It’s been said that experience is the best teacher. A co-worker once remarked with jaundiced signature, “It should be! It costs plenty!” I agree that the learning from some of life’s lessons has a hefty, by times painful, by times humbling, ‘price tag’ attached. One such personal lesson still reverberates after fifty years. I was in college as a music major with piano as my instrument. I’d been warned, at home, that I was a big toad in a little puddle, but would soon find myself a little toad in a great big puddle (some people can be so rude!). Well, as it turned out … My piano professor, Dr. Mead, was, to put it mildly, scandalized by my playing! He had to resist covering his ears at my efforts. He admonished me that my left hand was way too heavy (being left-handed, I was only a slight bit hurt), muddying the melody, sometimes nearly obscuring it. My immediate challenge was to correct this grievous condition. So, I tried. And I tried. Oh, how I tried! It seemed to me that I was making progress, but week after week in his studio, the pained expression on his face communicated the harsh reality. About two months into this embarrassing quagmire, I thought to myself, “I’ve been focusing all my attention on softening the impact of my left hand on the keyboard to no avail. I’m going to see if playing more loudly with my right hand will accomplish the task.” Well, two weeks later I was rewarded with my first-ever smile from Doc M. He wanted to know what I’d been doing differently. After my explanation, he was guardedly impressed. This proved to be the key (pardon the pun) to many more successes, I’m grateful to say. But more than that, I see a spiritual lesson: sometimes we can try with all our might, all our willpower, to break a habit, to stop a negatively-impacting behavior, but with little to no positive outcome. Flipping that tendency on its head, concentrating instead on the positive, desired outcome, can produce better, more rapid results. (An old Country/Western tune says: ‘Let the rough side drag, let the smooth side show.’)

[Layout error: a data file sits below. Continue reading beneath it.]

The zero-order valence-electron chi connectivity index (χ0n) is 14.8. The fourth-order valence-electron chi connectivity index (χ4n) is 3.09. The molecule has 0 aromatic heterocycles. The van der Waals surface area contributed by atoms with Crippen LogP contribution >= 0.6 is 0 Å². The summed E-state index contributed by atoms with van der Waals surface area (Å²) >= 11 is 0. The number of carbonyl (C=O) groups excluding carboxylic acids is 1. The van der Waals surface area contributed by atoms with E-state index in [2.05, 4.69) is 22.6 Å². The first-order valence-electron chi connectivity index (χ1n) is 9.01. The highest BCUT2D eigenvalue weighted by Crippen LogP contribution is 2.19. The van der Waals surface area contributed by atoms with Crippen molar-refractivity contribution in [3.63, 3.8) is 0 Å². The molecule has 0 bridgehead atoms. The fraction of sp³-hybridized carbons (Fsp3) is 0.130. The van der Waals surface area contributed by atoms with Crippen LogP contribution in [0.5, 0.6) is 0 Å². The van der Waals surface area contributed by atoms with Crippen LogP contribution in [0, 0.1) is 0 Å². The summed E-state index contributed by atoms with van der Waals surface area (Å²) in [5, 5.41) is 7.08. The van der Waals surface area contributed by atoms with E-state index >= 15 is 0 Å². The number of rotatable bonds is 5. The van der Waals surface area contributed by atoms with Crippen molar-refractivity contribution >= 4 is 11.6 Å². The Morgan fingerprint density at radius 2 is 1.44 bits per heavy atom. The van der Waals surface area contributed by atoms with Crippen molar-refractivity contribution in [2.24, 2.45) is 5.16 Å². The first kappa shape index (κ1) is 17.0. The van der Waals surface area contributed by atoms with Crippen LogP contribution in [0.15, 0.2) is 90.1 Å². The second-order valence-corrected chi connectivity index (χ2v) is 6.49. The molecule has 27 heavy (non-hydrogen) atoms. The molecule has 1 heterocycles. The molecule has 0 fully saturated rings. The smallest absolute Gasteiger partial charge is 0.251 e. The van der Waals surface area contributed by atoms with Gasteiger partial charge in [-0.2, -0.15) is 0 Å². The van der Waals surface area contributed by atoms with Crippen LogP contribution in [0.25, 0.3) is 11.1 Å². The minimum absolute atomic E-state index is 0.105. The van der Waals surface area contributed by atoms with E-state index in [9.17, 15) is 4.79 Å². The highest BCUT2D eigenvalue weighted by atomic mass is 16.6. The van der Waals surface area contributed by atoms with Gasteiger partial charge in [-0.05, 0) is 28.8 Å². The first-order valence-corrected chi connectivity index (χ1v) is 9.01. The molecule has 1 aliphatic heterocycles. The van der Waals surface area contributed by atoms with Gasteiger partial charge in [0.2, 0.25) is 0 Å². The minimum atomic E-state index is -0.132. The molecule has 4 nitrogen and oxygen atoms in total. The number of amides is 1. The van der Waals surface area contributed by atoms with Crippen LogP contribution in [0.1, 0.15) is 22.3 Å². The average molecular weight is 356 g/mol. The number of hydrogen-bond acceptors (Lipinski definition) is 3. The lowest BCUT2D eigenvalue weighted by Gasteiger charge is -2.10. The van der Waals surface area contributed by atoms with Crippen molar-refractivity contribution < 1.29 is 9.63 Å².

I think this is the lesson the Apostle Paul discovered. In his second letter to the Corinthian church, chapter twelve, he talks about the Lord responding to a request for help, saying: ‘My grace is always more than sufficient for you, and my power finds its full expression through your weakness.’ Paul’s conclusion, then, is to celebrate his weakness. He says, “…when I’m weak I sense more deeply the mighty power of Christ living in me. So I’m not defeated by my weakness, but delighted! For when I feel my weakness and endure mistreatment – when I’m surrounded with troubles on every side and face persecution because of my love for Christ – I am made yet stronger. For my weakness becomes a portal to God’s power.’ 

Have you ever celebrated weakness? Delighted in it? Or, like me, do you find yourself attempting to put your best food forward, hoping to keep that catalog of imperfections under wraps, away from view? If so, also like me, you may find that repeatedly fatiguing and self-defeating. If prayer is in that category, feel free to join me on our Prayer Journey of discovering God’s non-judgmental love toward us as we keep persevering in the lessons he has laid out for us (today is Week 3/Day 3). To remember: we do what we can, not what we can’t.  PD

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